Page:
Five ways to respond to unhappy codeine customers


NPS MedicineWise has released new guidance for pharmacists on the codeine upschedule, focusing on five consumer concerns

Drawing on the most common complaints and questions aired on social media about the upschedule, NPS MedicineWise put together a short video for pharmacists presented by Advanced Practice Pharmacist and NPS MedicineWise Board member Debbie Rigby.

The five key points represented by social media posts outlined in the video are:

“Panadol and Nurofen alone do not touch my pain… Ridiculous!!!!”

Ms Rigby says that pharmacists’ role is to help patients understand that OTC codeine-containing products provide very little additional pain relief, but are associated with safety issues.

“I can’t wait to go and get a script every time I need something stronger than paracetamol or ibuprofen for period pain. What a terrible use of my GP’s already limited time and Medicare’s funding…”

Pharmacists can expect many questions about acute pain situations such as period pain, dental pain, migraine and headache, Ms Rigby says.

“We need to help them understand that codeine combination products are not first line therapy for any of those conditions, and that we have alternate drugs available over the counter in the pharmacy that are safer and more effective, as well as non-drug strategies like heat packs and ice packs.”

“To those who say codeine doesn’t help chronic pain, do you even know what it’s like to have chronic pain??!”

“Opioids like codeine have very limited evidence in the management of chronic persistent pain,” Ms Rigby says.

“I think our role in the pharmacy is to have the conversation with patients to help them understand the biopsychosocial model of chronic pain and to shift their expectations towards improving their function rather than expecting a cure of their pain.”

“Annoyed customer…this will take more time out of our busy schedules and more money out of our pockets on pain relief thanks to those who abuse it.”

Ms Rigby says it is important for pharmacists to help people understand that codeine is highly addictive and that tolerance and dependence can develop swiftly.

Many people are self-diagnosing and self-treating with OTC codeine, she says.

She encourages pharmacists to reassure patients with this concern that there are alternative medicines still available OTC from pharmacy and that codeine will still be available on script from GPs.

“So just because you react badly to it, no-one else should have easy access to this medication? Get real.”

Ms Rigby highlights that codeine is a prodrug and that 10% of the Caucasian population are poor metabolisers and will not receive pain relief benefits from taking it.

Meanwhile 30% of the African population are ultra-fast metabolisers and more likely to experience harm.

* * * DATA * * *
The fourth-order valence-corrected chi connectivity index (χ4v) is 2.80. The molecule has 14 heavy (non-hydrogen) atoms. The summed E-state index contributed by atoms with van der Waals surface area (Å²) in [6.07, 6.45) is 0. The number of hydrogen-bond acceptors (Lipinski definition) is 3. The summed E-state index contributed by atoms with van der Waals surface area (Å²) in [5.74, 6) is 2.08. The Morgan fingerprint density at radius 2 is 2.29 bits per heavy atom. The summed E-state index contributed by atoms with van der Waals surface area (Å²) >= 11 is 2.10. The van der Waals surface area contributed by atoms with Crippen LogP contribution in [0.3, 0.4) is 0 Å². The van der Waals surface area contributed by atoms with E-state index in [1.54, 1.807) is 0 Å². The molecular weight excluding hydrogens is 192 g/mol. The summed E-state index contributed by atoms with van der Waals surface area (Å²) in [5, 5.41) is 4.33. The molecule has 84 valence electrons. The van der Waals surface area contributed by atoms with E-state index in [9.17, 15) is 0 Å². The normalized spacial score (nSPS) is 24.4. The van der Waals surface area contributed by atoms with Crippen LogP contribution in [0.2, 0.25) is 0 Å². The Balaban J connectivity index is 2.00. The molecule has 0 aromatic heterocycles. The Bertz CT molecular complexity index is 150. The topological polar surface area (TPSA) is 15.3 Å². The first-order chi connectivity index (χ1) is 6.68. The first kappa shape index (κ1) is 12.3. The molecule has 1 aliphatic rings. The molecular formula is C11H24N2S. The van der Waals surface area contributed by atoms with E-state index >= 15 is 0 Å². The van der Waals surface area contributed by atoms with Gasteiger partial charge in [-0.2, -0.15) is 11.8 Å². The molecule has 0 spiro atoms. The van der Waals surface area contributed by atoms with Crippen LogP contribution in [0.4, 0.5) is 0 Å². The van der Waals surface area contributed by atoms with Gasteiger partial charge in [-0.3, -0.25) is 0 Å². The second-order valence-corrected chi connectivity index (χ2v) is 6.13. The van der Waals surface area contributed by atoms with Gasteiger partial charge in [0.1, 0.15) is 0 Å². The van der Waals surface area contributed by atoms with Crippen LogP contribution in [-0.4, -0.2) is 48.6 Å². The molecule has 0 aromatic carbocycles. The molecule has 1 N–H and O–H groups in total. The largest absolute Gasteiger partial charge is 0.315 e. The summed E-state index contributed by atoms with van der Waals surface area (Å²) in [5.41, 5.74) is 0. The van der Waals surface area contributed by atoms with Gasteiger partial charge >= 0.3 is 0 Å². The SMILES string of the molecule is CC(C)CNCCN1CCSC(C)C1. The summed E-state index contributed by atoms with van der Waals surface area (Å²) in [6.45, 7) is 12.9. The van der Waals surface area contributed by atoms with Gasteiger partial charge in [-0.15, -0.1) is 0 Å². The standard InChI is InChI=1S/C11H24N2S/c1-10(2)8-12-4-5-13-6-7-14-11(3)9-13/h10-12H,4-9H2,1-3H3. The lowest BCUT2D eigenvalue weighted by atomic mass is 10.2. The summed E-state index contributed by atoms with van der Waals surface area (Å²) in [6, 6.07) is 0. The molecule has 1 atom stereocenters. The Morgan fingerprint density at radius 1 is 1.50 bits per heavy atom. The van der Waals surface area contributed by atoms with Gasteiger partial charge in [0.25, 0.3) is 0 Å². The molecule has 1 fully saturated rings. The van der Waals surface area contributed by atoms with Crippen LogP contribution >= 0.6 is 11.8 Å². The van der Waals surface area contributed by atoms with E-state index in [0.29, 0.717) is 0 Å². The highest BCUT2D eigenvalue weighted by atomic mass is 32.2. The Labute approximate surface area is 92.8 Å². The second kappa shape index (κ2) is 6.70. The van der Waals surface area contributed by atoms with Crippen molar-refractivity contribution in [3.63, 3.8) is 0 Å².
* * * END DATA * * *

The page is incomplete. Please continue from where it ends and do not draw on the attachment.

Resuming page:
The upscheduling of low-dose codeine should be viewed as a public health issue, she says.

 

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1 Comment

  1. Ron Batagol
    23/01/2018

    Well summarised Debbie.
    Furthermore, who better than a pharmacist to advise on pain relief options?
    This of course includes counselling and advice regarding appropriate use of NSAIDs, if not medically-contraindicated, whilst taking into account the
    patient’s underlying medication and therapeutic needs.

    However, as written and advocated recently, ( see AJP Daily opinion piece 11/1/18-“A side-effect to the
    up-schedule” at https://ajp.com.au/columns/side-effect-upschedule/ ) , if Ibuprofen continues to remain available for sale in supermarkets and other outlets, as it has been since 2003, consumers who may have been purchasing Codeine products from pharmacies, may, in line with the
    Australian community trend identified in a recent study, increasingly seek to self-select and purchase Ibuprofen products from supermarkets as an alternative
    to codeine, without utilising the professional advice and guidance of a pharmacist.
    In so doing, these people may be unwittingly at risk due to changes in prescribing patterns for antihypertensive medications, including renal “triple whammy”effects ,( where 2 of the 3 interacting medications are often prescribed as a combination tablet!).

    Therefore, for community pharmacists to be able to play their role as first-stop ”pain- counselling facilities, we urgently need the appropriate legislative change to pharmacy-only supply of Ibuprofen,so as to try to ensure that patients who may be at a greater risk of adverse outcomes from using Ibuprofen, are in a position to
    minimise that risk by seeking professional advice and guidance from their community pharmacist!

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